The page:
Trudeau promises funding for long-term care during campaign stop in Saanich

Trudeau promises funding for long-term care during campaign stop in Saanich
WatchThe campaign trail heats up with the first stop on Vancouver Island by a party leader this campaign, promising changes to long-term care.

With Canada set to vote in just over a month, Justin Trudeau is the first federal leader to make a stop on Vancouver Island.

Trudeau spoke with seniors living at a Saanich long-term care home, setting the stage for an election promise.

“Seniors, families, you’re right. You deserve so much better than what we saw in too many places across the country,” said Liberal leader Justin Trudeau.

“Think about it. We had to send the armed forces into retirement homes. In Canada!”

Trudeau says the pandemic laid bare unacceptable and heartbreaking situations in too many long-term care homes across the country.

As a result, if re-elected, Trudeau is promising to invest $9 billion into the long-term care sector to address Canada’s shortfalls. He’s also planning to raise the minimum wage for personal support workers in long-term care to $25 an hour, training 50,000 more personal support workers, and doubling the home accessibility tax credit by adding $1500 to help seniors stay in their homes longer by making them more accessible.

Trudeau says the plan would also have an Indigenous care framework and would be a partnership with provinces and territories.

Meanwhile in Edmonton, the leader of the NDP Jagmeet Singh called Trudeau’s announcement a contradiction.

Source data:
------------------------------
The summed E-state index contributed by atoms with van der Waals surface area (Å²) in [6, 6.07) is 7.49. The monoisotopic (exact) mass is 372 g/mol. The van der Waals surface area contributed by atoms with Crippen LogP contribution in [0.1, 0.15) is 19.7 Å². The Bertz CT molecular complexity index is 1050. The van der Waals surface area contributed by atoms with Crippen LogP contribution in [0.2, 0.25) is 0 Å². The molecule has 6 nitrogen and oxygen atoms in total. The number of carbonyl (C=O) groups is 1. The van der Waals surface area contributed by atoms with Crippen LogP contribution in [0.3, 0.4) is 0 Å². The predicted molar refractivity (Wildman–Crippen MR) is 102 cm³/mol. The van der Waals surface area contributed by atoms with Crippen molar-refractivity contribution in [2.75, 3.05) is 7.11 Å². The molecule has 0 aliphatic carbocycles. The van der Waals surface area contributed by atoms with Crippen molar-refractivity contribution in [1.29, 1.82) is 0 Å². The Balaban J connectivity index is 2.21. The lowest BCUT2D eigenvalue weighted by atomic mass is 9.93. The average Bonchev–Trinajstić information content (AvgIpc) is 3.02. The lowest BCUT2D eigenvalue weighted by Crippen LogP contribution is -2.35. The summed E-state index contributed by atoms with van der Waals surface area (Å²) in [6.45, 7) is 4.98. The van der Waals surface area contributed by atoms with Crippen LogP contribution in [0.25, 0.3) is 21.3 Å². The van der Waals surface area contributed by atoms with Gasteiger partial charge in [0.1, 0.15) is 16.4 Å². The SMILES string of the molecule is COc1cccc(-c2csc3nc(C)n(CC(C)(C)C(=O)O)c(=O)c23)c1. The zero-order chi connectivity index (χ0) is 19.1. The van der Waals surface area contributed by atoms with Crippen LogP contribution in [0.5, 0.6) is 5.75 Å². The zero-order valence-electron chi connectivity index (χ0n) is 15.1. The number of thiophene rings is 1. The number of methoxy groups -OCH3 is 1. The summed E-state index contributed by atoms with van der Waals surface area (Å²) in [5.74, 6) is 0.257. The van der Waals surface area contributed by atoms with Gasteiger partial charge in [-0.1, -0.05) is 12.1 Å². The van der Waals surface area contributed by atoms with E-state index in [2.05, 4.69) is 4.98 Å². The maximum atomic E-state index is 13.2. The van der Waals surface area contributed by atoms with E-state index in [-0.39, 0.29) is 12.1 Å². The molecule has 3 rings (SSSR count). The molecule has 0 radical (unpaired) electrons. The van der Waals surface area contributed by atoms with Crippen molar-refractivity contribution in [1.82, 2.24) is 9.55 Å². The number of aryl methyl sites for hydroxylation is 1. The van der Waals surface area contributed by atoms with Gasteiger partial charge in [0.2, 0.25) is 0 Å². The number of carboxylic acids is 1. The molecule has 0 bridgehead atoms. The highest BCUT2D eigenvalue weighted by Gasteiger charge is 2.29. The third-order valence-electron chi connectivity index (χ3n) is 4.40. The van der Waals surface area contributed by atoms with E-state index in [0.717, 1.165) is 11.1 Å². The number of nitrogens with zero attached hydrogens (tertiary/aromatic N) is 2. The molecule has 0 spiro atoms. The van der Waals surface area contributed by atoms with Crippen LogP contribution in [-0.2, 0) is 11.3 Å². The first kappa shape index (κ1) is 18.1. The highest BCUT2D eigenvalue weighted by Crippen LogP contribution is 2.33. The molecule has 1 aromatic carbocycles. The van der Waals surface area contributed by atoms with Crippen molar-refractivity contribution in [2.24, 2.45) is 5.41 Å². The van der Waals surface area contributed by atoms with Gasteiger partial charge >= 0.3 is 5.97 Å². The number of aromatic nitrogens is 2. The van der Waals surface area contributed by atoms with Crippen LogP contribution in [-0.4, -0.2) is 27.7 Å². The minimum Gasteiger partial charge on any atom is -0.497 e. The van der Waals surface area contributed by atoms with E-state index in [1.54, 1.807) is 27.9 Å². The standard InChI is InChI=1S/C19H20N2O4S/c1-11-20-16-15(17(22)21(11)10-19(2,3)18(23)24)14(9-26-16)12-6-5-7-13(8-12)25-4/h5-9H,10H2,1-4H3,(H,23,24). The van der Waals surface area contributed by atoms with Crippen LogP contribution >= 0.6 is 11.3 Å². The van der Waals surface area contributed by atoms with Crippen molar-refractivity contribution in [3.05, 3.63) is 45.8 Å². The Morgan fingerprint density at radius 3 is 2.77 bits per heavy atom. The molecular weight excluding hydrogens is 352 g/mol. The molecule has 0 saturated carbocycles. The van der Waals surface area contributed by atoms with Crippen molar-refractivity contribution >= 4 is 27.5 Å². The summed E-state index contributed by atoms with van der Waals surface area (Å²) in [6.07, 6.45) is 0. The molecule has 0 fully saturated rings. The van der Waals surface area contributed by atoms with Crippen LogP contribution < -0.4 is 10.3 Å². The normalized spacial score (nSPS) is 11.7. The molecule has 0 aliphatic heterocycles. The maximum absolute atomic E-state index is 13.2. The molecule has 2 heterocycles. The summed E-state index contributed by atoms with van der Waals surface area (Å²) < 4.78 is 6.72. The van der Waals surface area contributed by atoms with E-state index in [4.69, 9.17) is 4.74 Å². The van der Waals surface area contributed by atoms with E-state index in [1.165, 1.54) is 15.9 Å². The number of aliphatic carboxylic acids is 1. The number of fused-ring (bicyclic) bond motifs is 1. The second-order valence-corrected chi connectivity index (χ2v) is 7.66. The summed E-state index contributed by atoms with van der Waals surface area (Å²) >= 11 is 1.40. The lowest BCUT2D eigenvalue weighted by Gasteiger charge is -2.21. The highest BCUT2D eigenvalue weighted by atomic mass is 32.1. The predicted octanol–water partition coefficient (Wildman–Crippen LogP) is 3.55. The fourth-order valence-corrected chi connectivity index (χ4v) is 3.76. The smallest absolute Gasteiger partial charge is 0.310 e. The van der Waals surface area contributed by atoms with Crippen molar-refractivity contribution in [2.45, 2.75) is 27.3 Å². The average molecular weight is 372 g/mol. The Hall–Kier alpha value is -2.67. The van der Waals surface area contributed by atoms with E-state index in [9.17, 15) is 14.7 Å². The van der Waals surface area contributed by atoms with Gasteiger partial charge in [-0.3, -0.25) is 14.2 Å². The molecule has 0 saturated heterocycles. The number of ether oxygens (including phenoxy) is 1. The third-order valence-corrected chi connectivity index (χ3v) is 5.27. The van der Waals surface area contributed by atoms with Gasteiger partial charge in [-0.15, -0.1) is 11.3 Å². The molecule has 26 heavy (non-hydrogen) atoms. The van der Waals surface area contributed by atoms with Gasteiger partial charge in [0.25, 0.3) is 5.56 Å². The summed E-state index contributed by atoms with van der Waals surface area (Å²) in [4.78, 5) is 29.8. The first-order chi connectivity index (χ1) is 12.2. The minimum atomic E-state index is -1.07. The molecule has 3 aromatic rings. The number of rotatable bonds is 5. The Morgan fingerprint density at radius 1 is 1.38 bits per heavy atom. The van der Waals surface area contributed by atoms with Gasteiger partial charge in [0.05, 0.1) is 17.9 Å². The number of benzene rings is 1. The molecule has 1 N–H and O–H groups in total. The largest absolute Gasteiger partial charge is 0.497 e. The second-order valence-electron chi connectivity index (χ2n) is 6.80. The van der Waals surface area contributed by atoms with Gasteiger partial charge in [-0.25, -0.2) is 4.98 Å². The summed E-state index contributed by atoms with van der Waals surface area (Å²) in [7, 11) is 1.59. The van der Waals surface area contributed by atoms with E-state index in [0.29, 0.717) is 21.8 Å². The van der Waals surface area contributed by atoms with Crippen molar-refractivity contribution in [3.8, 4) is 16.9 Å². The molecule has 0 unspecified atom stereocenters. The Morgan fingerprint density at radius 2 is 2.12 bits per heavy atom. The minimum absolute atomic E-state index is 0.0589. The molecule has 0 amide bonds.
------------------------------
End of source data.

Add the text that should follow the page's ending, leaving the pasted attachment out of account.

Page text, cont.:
“I know that Justin Trudeau is making an announcement on long-term care, I find that really troubling because when given a chance to vote for removing profit in long-term care when we know that profit in long-term care directly resulted in some of the horrific conditions our loved ones and seniors were dealing with, he voted against getting rid of profit in long-term care,” said Singh.

Back on Vancouver Island, Trudeau took a couple of questions from local media covering topics like affordable housing and the legalization of drugs as B.C. continues to face a deadly opioid crisis. Trudeau though, offering no concrete promises or policies, did explain why the marine border remains closed to ferries like the Clipper and the Coho.

“I can certainly assure you it is a situation we are working with directly. I know how important it is for folks here on the island to have ferry access directly to the United States. It isn’t something that we have capacity at this exact moment to manage safely,” said Trudeau.

What that capacity comes down to remains unclear.

So far it’s unclear when the other party leaders will make their way to Vancouver Island.

READ MORE: O’Toole takes aim at Trudeau, Singh as inflation numbers shift focus of campaign

Kori SidawayKori Sidaway

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